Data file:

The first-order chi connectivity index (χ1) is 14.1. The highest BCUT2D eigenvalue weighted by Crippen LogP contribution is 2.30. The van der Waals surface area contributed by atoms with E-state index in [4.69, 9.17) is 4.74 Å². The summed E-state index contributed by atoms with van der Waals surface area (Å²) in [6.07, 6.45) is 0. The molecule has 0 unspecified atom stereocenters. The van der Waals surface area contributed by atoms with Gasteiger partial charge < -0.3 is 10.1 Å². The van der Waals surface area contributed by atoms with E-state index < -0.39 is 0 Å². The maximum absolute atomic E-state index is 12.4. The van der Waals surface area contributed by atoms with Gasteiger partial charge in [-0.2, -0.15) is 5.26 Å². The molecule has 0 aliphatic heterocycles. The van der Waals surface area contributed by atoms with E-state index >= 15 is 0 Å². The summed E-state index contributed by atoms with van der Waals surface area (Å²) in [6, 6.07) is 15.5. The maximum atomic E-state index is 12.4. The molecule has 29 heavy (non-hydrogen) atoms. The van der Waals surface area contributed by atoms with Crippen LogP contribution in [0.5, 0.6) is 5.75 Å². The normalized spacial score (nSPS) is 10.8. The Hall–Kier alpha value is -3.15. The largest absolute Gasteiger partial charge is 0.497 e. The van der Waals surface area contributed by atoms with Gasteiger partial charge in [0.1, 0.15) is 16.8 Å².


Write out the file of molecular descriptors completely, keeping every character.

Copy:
The first-order chi connectivity index (χ1) is 14.1. The highest BCUT2D eigenvalue weighted by Crippen LogP contribution is 2.30. The van der Waals surface area contributed by atoms with E-state index in [4.69, 9.17) is 4.74 Å². The summed E-state index contributed by atoms with van der Waals surface area (Å²) in [6.07, 6.45) is 0. The molecule has 0 unspecified atom stereocenters. The van der Waals surface area contributed by atoms with Gasteiger partial charge < -0.3 is 10.1 Å². The van der Waals surface area contributed by atoms with E-state index < -0.39 is 0 Å². The maximum absolute atomic E-state index is 12.4. The van der Waals surface area contributed by atoms with Gasteiger partial charge in [-0.2, -0.15) is 5.26 Å². The molecule has 0 aliphatic heterocycles. The van der Waals surface area contributed by atoms with E-state index >= 15 is 0 Å². The summed E-state index contributed by atoms with van der Waals surface area (Å²) in [6, 6.07) is 15.5. The maximum atomic E-state index is 12.4. The molecule has 29 heavy (non-hydrogen) atoms. The van der Waals surface area contributed by atoms with Crippen LogP contribution in [0.5, 0.6) is 5.75 Å². The normalized spacial score (nSPS) is 10.8. The Hall–Kier alpha value is -3.15. The largest absolute Gasteiger partial charge is 0.497 e. The van der Waals surface area contributed by atoms with Gasteiger partial charge in [0.1, 0.15) is 16.8 Å².